Colorado’s longest aerial tramway was at Leavick

Letter from Harvey N. Gardiner Mining History – January 2002 – Colorado Central Magazine Dear Ed Quillen: In the November 2001 issue you reviewed Riding the High Wire: Aerial Mine Tramways in the West, and you noted theabsence of mention of any aerial tramways in Central Colorado. One aerial tramway of interest was located west […]

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An old aerial tramway near Leadville

Letter from Charlotte Hamity Mining History – January 2002 – Colorado Central Magazine Ed: Even though Leadville had a lot of railroads, there was also a tramway nearby [in reference to the review of Riding the High Wire: Aerial Mine Tramways in the West, in the November 2001 edition]. It was up and beyond Halfmoon […]

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Book was misrepresented in Colorado Central review

Letter from Grant Collier Colorado – January 2002 – Colorado Central Magazine Editors: I wanted to thank you for the generally positive review of my book Colorado: Yesterday & Today, which appeared in the October issue of your magazine. However, I was disappointed to see that one aspect of my book was entirely misrepresented.

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Perhaps the airliner should be “Adventure Travel,” too

Letter from Dave Skinner Transportation – January 2002 – Colorado Central Magazine Editors: George Sibley’s column on airlines and subsidies (December, 2001) took me straight back to Steamboat Springs. About eight years ago, “we” got all this groovy Federal loot for a new airport terminal, $5.2 million. Yes, I scammed my share of the Davis-Bacon […]

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A Letter to Sibley from this Place

Essay by Aaron Abeyta Sense of Place – January 2002 – Colorado Central Magazine Dear George, Here is this struggle, my struggle to write about a place when all I do is write about this place. Some part of me feels like all you have to do is press play and I will begin again […]

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Marching and Dancing

Column by George Sibley Society – January 2002 – Colorado Central Magazine THERE WAS A PEACE RALLY in Gunnison in mid-November, and I didn’t really rally. I went to hear the speeches because some friends were speaking, and I saw a lot of people there that I like a lot. But I couldn’t bring myself […]

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Transforming the Salida Steam Plant

Article by Lillian Ross Historic Preservation – January 2002 – Colorado Central Magazine A HUNDRED YEARS AGO, you were a hard-working utility plant, huffing and puffing steam to generate electrical power for the town of Salida. You wore your mantle — “Salida Steam Plant” — proudly for more than 50 years. Then you fell on […]

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Restoring Leadville’s Jewish heritage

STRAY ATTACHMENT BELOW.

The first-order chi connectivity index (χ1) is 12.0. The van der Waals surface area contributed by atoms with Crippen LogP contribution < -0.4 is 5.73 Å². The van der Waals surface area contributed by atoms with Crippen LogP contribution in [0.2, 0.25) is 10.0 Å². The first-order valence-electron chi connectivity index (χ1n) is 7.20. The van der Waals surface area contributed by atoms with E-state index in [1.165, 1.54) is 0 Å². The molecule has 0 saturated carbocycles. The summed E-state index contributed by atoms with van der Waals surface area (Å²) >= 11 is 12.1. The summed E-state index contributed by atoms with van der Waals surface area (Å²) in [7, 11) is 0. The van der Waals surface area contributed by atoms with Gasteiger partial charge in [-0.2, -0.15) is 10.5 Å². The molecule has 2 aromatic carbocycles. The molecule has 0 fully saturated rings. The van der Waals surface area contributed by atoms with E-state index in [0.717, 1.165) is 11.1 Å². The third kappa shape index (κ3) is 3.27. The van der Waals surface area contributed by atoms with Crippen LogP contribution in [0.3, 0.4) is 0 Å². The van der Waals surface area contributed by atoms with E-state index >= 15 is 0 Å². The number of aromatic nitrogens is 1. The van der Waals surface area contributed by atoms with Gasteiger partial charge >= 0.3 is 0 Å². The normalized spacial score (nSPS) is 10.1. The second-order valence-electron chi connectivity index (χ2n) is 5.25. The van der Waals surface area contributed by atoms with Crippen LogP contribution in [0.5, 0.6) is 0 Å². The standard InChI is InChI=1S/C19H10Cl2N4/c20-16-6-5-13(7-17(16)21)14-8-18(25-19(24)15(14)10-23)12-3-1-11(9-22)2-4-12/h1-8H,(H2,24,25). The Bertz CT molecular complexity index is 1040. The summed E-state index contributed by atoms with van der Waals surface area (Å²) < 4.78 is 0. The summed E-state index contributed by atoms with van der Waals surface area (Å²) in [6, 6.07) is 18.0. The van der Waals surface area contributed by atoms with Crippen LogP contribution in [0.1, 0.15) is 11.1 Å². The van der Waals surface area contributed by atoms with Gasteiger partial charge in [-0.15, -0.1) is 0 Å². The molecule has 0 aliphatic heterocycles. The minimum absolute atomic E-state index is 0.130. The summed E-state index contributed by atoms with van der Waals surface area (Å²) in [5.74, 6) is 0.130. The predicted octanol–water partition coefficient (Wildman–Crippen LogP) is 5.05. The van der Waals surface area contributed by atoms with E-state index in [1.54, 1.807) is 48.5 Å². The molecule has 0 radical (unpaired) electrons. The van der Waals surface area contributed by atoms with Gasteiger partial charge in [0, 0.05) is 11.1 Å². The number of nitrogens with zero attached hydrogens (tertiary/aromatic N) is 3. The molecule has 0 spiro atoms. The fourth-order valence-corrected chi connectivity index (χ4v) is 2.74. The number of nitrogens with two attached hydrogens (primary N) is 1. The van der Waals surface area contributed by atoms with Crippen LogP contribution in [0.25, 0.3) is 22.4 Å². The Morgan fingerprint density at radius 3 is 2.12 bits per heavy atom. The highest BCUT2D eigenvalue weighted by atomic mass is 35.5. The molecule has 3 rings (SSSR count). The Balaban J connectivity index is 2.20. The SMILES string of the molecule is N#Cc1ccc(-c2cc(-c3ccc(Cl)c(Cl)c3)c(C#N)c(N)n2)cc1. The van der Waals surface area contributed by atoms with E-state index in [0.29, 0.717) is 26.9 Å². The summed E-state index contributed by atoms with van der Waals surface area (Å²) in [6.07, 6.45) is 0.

Article by Lynda La Rocca Historic preservation – January 2002 – Colorado Central Magazine THE NAMES OF MEMBERS of 19th century Leadville’s Jewish community read like a “Who’s Who” list of industry giants. Among these frontier-era movers and shakers were the Guggenheims, founders of a mining dynasty and mourners of a loved one who went […]

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Perhaps what happened in the 90s wasn’t a boom

Essay by Ed Quillen Growth – January 2002 – Colorado Central Magazine THE AMERICAN WEST is notorious for its “boom and bust” economy. In the past the booms and busts were tied to commodity prices; there was a mining boom in 1877 when silver was fetching $1.20 an ounce, a bust in 1893 when it […]

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The Commodification of Nature

Essay by Scott Silver Public Lands – January 2002 – Colorado Central Magazine SINCE THE BIRTH of our nation, America’s public lands have been exploited so as to maximize the commodity value that could be extracted from them. Two hundred years later, in 1979 to be exact, a new public lands predator called the “American […]

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The real reason for public-land user fees?

Essay by Ed Quillen Public Lands – January 2002 – Colorado Central Magazine IT USED TO BE SAID THAT, if you worked in the rural West, you took a goodly portion of your pay in scenery. Backwater wages may have been low in comparison to mainstream pay scales, but for many people, there was compensation […]

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Public Land User Fees aren’t going to go away

Article by Bob Berwyn Public Lands – January 2002 – Colorado Central Magazine POPULAR RESISTANCE to recreation user fees on public lands may be spreading, but elected officials and agency bureaucrats seem intent on continuing the program. Congress voted in October to extend authorization for the fees by two years, and a top Forest Service […]

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